Tag Archives: windows live

From “To Do” to “It’s Done” – Online task management

One obvious way to use online tools for school and study is to help keep things organized.

What Is It?

There are different tools that will keep track of your to do lists for you, but they all have the same basic features. You can create specific tasks, organize them into lists or projects, set due dates for each task, and view these tasks in a single agenda or project-by-project. Some tools can do more, like send you notifications of tasks as they are due, or give you a mobile app for your smartphone to use wherever you go.

To see a variety of to do list tools, take a look at these:

How Is It Useful?

When you write out your to do lists on pieces of paper or on a calendar on the wall at home, it’s easy to lose track of updating the list or remembering what was due when. Using an online task organizer, you can keep that list in one place and get to it wherever you can connect to the web. If you have a smartphone or tablet, it’s even easier. Just like all of the online account or online collaboration tools we’ve looked at, it’s about keeping things in one easily-accessible place and not having lots of information in different spots.

Try It Out

If you have an online account with Google, Yahoo! or Hotmail/WindowsLive, use the help below to create a basic to do list and try organizing just one project to start with. It might be a class you’re taking, a report you’re writing, or even a project at home. Don’t try to organize everything all at once – start with something simple and add projects as you get the hang of it.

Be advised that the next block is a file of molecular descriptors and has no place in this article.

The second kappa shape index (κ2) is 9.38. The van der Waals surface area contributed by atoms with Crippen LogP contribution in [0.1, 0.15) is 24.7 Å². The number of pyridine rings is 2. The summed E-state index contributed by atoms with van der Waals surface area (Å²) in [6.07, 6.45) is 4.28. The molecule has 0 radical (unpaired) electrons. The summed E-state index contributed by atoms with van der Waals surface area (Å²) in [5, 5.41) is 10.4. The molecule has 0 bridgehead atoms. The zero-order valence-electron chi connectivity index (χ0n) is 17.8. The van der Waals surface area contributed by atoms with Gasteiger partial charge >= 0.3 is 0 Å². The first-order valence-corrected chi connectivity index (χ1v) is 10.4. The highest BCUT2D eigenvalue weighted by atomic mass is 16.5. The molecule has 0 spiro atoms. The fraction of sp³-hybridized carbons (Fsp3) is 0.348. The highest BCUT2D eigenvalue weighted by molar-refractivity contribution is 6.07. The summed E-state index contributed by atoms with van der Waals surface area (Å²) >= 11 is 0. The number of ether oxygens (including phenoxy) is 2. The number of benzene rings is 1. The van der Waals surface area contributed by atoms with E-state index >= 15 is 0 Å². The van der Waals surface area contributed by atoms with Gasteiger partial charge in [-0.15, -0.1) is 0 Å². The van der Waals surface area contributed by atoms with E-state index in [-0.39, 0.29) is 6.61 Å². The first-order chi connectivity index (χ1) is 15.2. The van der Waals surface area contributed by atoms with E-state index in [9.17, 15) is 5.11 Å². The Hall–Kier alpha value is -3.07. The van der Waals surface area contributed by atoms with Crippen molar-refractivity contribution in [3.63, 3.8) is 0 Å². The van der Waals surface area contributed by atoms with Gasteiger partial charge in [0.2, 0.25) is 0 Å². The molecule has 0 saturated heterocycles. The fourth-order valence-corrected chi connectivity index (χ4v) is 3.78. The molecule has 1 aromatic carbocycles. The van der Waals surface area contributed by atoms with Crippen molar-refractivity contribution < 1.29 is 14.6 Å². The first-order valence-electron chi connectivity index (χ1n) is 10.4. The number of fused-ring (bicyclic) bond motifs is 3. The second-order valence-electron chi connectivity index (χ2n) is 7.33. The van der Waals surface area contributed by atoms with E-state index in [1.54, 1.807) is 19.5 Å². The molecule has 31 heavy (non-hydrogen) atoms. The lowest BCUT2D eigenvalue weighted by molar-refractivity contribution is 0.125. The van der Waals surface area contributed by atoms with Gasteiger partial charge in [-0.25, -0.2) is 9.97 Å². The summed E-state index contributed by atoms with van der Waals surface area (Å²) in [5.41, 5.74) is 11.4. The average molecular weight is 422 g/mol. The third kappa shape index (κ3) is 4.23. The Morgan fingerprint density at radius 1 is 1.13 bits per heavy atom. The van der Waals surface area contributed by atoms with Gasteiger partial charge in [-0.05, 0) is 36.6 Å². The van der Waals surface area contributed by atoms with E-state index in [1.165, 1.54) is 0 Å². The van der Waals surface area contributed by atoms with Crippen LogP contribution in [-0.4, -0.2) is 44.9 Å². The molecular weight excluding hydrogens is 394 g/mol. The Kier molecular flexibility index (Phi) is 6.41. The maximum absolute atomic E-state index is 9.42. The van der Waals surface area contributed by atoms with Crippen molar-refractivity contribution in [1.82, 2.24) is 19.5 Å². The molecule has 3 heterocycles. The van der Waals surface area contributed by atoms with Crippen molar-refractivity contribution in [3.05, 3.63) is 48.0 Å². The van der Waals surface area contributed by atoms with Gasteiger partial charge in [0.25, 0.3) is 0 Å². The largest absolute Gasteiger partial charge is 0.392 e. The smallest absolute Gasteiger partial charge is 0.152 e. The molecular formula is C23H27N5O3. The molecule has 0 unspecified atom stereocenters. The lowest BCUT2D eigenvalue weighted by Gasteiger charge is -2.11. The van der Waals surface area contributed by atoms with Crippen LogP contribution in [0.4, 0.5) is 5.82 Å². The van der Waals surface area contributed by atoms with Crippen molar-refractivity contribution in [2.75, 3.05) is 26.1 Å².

For a little more organization, or if you don’t have an online account, give one of other tools a try. Remember the Milk and Todoist are the simplest to use, but all of them are good for different kinds of projects. Look at the lists of features and see what works for you.

Help & Resources

Email – Some Definitions

Email is exactly what it sounds like: electronic mail. Emailed messages are sent from one address to other specific addresses directly, and may have documents, photos or other files attached.

Email Providers

Web-based email is email that is entirely online: you visit a website to log in to your account, your email is stored on your email service’s computers, and nothing is ever stored on your computer unless you choose to download it and save it. You can log in to web-based email from any internet browser in the world and from that service’s app on your smartphone or tablet.

Provider-based email is email that your internet service provider offers you as part of your service. Comcast, Verizon, RCN, or any other service provider may offer email that they store on their servers, like web-based email. You access this email using a web browser or from a web-ready television.

Institution-based email is email you get through work, school, or another organization. You usually access this email using a web browser or directly through a client (see below) on your work computer.

Self-hosted email is email you or a friend/acquaintance hosts for you. If you run your own website, you may also get email with that website address provided as part of your web hosting service.